Its unjust that a state operates the death penalty for those carrying drugs becasue its easier than catching the real dealer who organise the trade.
    The truth is that no matter how many stupid, greedy , foolish of manupulated people they imprison or kill, they will not end the drugs trade.

  • rate this
    +4

    Comment number 752.

    It is simply a case of how Indonesia prefers to handle injustice! They state smuggling drugs is punishable by death!! What is it about that sentence that people fail to understand?

    This country is in a mess because of its justice system....it is a joke!! This lady will probably hope her lawyers can agree a transfer to a British holiday home (prison) and spend her days warm and comfortable!

  • rate this
    +2

    Comment number 751.

    Oh dear, what a shame.

    Really, all actions have consequences, it just so happens the consequences in this country are rather severe.

  • rate this
    +3

    Comment number 750.

    Sorry I meant 15 years not 1 year and her family should foot the bill !!
    Many people are affected by drugs and this woman is party to it.
    The storys told would not have come to ight if she had got through She is Guilty and now must suffer the reality as will the thousands who are left with the burden of those who profit from selling and smuggling drugs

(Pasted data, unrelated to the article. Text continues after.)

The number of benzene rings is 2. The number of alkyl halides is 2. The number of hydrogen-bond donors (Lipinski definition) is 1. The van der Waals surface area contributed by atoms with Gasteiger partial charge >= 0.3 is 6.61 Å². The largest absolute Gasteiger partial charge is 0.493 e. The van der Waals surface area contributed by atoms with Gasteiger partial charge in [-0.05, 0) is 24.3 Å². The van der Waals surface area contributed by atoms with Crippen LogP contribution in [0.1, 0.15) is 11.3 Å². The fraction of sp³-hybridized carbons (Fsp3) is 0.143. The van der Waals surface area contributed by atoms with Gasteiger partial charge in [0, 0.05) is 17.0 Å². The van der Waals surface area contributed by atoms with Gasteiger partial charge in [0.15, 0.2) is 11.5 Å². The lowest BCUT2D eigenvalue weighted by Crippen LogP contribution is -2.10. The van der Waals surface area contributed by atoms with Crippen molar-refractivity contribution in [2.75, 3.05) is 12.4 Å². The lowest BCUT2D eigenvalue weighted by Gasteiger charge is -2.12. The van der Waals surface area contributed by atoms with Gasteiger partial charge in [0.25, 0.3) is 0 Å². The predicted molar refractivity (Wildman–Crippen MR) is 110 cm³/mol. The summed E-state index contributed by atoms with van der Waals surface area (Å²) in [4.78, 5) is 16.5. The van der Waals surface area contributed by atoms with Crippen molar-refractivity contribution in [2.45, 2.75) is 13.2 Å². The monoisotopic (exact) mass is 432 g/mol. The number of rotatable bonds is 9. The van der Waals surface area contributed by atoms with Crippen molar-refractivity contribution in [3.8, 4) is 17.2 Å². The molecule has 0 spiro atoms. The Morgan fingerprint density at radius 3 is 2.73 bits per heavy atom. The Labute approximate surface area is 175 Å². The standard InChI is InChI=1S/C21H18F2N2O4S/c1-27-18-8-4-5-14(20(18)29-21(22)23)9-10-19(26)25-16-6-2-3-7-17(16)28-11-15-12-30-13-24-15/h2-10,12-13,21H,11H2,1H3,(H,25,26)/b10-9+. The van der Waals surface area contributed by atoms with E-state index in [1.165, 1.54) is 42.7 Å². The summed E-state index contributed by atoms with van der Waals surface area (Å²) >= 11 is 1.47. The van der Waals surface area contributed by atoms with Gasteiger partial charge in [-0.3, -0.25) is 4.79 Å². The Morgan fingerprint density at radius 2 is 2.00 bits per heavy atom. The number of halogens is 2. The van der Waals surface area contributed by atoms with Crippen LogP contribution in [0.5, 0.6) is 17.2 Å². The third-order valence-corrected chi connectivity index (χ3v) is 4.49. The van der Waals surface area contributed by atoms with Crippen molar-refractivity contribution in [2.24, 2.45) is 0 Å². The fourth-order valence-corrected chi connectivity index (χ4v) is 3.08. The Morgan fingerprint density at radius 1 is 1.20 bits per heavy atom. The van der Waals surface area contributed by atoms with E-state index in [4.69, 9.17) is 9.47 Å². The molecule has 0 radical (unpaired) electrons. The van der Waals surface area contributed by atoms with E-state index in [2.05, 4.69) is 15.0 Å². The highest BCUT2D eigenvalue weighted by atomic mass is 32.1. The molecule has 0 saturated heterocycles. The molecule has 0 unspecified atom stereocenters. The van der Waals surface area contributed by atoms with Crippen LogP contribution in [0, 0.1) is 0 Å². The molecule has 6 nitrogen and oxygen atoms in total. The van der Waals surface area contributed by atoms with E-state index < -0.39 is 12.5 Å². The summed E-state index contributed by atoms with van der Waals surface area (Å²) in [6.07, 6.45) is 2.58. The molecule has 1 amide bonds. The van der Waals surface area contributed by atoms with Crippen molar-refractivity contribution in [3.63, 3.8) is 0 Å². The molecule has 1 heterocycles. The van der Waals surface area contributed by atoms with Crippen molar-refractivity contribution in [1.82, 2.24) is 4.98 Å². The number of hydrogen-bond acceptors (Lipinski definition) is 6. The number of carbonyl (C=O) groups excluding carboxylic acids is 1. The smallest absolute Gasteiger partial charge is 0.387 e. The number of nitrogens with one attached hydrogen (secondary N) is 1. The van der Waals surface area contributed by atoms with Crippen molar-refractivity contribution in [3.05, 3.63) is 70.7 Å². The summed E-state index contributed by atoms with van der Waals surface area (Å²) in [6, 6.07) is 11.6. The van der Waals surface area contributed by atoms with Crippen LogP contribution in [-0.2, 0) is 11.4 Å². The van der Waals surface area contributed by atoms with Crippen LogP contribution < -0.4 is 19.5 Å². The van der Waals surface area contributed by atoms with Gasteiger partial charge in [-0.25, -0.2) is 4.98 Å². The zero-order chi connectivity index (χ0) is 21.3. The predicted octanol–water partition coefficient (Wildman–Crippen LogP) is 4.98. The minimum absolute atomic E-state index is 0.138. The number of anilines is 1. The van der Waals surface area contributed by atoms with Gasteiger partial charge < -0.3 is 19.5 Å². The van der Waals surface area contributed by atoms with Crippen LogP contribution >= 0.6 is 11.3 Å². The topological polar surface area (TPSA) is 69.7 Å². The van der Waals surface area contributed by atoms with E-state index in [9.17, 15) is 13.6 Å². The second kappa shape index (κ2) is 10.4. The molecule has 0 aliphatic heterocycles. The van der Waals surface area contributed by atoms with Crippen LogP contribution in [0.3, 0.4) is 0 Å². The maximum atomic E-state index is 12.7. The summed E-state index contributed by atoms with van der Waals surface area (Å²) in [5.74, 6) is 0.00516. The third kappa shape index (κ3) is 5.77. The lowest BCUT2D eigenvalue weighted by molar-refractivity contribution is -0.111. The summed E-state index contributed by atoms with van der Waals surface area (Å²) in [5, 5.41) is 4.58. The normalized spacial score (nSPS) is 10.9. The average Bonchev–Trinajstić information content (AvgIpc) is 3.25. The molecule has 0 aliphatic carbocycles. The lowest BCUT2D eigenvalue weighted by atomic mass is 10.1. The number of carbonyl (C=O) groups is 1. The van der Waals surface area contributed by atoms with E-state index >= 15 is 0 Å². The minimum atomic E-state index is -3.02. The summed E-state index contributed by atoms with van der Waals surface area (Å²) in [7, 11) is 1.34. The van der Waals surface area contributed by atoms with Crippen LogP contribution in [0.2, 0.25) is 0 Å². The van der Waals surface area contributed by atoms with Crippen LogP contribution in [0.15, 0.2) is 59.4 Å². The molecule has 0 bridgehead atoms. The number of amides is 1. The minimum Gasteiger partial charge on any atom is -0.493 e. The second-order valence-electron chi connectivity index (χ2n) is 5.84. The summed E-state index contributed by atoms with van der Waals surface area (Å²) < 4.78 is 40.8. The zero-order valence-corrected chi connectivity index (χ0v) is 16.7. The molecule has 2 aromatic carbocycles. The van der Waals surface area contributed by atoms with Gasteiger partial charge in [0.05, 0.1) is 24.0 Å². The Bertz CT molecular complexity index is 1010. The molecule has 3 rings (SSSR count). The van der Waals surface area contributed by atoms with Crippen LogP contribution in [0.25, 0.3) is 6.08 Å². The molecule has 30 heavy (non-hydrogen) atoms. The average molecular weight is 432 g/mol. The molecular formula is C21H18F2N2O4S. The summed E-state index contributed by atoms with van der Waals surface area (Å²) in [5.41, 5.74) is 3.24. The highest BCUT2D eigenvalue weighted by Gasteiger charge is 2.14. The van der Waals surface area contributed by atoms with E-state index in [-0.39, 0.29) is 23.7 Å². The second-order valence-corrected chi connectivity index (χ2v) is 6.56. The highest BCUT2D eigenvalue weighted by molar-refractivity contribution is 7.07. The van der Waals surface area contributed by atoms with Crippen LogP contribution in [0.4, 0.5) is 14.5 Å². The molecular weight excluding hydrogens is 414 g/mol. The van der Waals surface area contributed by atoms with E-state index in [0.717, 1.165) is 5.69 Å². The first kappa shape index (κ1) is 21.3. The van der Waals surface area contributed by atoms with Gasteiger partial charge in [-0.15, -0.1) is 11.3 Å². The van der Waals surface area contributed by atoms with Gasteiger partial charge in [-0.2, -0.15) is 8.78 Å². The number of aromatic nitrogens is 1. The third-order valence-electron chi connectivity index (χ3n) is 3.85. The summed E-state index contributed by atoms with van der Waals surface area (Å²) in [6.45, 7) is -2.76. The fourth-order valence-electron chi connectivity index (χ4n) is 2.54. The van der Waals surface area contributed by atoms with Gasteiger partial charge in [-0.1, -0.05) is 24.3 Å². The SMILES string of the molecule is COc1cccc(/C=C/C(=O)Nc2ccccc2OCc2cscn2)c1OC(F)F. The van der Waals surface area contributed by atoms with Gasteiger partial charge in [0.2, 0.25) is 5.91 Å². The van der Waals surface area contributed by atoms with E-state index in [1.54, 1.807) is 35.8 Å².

• rate this
    +1

    Comment number 749.

    "The judge is obviously using her as an example and he is probably sick to the death of westerners saying they were set up. Cant blame him really"

    Except you can.

  • rate this
    +2

    Comment number 748.

    89. LB
    "No matter what the penalty is, you will always get someone who is willing take the risk. The only thing that truly changes is the final price the junkies pay, as the higher the risks the higher the price"

    Cocaine is the drug of choice for the elite in this country - bankers, accountants, aristocrats ... are these the junkies you are referring to?

  • rate this
    +2

    Comment number 747.

    @708

    Im not trying to prove or disprove that, did you read my post?? As previously discussed, witness testimony can not be regarded as fact given the obvious agenda the two witnesses have in influencing the argument. The fact is a qualified judge deemed the FACT she was caught with drugs her responsibility! Is it ok to murder somebody who threatens you're family in the UK?